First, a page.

Building KU's Teaching and Learning Community

Representing Your Teaching

faculty members discussing teaching practicesCTE offers a two-day Best Practices Institute each May for faculty members and instructional staff members who would like to reflect on and learn to represent their teaching. Please follow the link if you’d like to learn more about it.

Avoid pedagogic amnesia

Keeping a record of what you have done, along with notes about why you did what you did, is the best way to avoid what Lee Shulman has described as “pedagogic amnesia.” It’s easy to forget which assignments clearly showed whether or not students understood a key concept. Did grading essay exams take that much time? At the end of a semester, what gaps were evident in students’ learning, calling for a restructuring of part of a course?

To keep a record of a course, you may wish to compile the items listed in the box below. If you gather these kinds of materials for each course you teach, you’ll have a complete record of your teaching. From it, you’ll be able to illustrate the trajectory of your teaching accomplishments for your reviews.

Course records

Items you can compile for a course record include:

  • Syllabus
  • List of course goals (may be included in the syllabus)
  • Brief description of how assignments relate to course goals (may be included in the syllabus)
  • Samples of student work at various levels (high, mid, low)
  • Notes on student performance:
    1. Were the course goals appropriate?
    2. How many students/what percentage achieved course goals?
    3. What gaps in student learning are evident?
    4. What material needs more time or a new approach?

Make learning visible to your teaching community

After a course, a successful teacher takes evidence of learning found in student work and reflects upon what it says about the course. It’s challenging to identify weaknesses in an instructional design and plan changes that might benefit future students. In many cases, this involves making the results of our teaching public and seeking comment from others, much as we do in other parts of our creative lives. Peer review of teaching provides an occasion for examining the intellectual work of teaching, including constructive feedback on that work from professional peers.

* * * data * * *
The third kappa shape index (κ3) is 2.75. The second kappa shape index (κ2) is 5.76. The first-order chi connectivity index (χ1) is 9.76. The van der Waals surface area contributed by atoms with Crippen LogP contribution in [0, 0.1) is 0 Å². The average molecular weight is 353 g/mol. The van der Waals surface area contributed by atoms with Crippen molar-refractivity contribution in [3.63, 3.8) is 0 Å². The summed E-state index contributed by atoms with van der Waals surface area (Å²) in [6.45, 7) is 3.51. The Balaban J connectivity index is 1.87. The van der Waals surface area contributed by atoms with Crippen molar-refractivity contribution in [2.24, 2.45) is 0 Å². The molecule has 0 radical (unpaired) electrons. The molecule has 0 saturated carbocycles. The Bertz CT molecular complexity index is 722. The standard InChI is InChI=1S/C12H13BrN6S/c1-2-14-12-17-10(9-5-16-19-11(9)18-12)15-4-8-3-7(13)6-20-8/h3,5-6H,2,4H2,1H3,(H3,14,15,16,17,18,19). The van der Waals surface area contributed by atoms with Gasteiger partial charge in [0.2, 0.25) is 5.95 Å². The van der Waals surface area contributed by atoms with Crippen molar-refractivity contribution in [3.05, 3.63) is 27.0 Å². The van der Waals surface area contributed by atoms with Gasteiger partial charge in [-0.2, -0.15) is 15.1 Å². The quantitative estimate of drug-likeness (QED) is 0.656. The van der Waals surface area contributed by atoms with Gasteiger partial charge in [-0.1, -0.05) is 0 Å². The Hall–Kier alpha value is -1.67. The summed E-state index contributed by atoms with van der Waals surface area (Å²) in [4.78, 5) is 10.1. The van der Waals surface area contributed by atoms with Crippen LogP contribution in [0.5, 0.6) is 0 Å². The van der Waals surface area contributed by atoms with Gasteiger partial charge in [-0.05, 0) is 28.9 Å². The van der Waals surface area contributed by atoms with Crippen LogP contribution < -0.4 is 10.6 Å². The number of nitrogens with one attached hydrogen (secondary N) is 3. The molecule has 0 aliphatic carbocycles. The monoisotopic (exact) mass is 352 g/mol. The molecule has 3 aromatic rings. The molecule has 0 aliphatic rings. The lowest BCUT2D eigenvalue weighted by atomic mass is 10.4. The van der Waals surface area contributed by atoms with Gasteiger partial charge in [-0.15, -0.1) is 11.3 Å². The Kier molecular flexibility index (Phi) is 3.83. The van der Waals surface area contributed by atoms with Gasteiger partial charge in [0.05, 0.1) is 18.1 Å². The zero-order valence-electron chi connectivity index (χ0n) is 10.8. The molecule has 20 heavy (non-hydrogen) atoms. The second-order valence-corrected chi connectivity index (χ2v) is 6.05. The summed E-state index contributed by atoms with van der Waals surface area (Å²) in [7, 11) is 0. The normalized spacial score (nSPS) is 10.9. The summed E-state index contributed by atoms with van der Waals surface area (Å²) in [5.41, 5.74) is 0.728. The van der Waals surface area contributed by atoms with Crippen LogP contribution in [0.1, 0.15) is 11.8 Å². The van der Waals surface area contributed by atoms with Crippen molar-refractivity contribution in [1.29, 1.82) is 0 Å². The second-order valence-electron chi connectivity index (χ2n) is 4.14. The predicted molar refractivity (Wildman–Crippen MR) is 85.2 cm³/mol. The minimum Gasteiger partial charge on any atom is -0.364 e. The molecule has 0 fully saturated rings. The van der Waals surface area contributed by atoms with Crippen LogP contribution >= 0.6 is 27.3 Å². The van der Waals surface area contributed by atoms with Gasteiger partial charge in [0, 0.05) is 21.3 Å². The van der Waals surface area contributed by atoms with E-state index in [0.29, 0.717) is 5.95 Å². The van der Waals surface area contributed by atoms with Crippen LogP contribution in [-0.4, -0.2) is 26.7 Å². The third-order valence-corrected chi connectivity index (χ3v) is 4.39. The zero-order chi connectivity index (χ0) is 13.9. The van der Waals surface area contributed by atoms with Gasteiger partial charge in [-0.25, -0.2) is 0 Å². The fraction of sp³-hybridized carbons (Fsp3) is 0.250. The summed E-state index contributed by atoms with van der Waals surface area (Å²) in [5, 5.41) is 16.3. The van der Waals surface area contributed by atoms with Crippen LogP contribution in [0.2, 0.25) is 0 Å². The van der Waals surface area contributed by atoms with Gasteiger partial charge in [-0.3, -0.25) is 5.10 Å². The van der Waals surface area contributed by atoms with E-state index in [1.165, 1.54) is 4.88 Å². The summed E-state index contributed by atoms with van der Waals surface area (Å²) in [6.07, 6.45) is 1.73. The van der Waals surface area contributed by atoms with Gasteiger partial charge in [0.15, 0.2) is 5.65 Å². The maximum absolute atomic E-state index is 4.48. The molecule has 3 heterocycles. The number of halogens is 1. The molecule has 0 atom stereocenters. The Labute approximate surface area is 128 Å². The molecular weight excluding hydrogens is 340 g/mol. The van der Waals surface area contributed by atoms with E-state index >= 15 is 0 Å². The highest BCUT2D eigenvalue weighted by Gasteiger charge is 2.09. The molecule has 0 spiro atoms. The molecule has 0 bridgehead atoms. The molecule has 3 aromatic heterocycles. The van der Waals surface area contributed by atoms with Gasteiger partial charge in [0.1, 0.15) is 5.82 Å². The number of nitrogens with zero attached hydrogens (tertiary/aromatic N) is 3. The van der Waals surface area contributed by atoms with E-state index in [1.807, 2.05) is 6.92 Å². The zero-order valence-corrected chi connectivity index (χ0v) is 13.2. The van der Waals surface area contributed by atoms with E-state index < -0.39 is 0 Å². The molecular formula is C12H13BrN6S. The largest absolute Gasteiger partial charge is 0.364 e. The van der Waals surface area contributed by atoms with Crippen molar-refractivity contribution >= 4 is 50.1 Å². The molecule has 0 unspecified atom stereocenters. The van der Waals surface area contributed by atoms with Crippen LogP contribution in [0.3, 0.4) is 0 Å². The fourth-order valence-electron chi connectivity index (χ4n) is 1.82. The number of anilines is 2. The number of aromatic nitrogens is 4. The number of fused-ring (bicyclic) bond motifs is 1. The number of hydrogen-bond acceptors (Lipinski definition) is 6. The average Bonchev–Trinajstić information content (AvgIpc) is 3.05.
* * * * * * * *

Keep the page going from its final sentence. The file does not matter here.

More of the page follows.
In the process of offering a typical course you’ll likely spend about 50 hours in contact with students (in class, labs, studios or consultations), and probably the same amount of time outside class in preparation, reading student work, and general course management. Rather than discard the products of that substantial amount of time, it’s very useful to set aside half a day to write down your impressions of a course. You could comment on which topics or issues you would emphasize more or de-emphasize in your next offering. You could discuss how well you felt the assignments, projects and exams represented the skills and knowledge you hoped to see in your students. Making notes about such changes is best accomplished right after the course is over, while the ideas and experiences are still fresh in your mind.

You also can save a random but representative sample of student work as an archive of what you and they accomplished together (see Student Consent Form (pdf)). It’s disheartening to a teacher to think that after years of teaching there has been no progress in advancing students’ understanding of our field. If you have a small but accessible record of some key performances from several offerings of a course, you can review them for any trends. Maybe you see some consistent problems that you can address with more time, different materials or additional practice. Maybe you see some improvement over time that was not apparent to you in the midst of delivering courses. Ultimately this is why we teach, to help students appreciate and understand our fields as we do, and having a small archive allows you to see how you are doing in a longer perspective.

Whatever your field of research or creative activity, you keep archives of your work. You have tapes of performances, examples of studio work, lab data, notes from library visits or interviews; in many ways you capture the important products of your inquiry into your field. Given the amount of time you likely spend each semester on teaching (probably more than 200 hours total for two courses), it would be a shame to lose all the benefits of that work by not developing some record of what was accomplished. The syllabi, assignments and student work are done anyway, so you should not simply throw them away. Adding a half-day of reflection and writing, to capture your insights at the moment of greatest understanding, is a wise investment. It will help you grow as a teacher and achieve your goals, and ultimately those reflections can document your intellectual work as a teacher.

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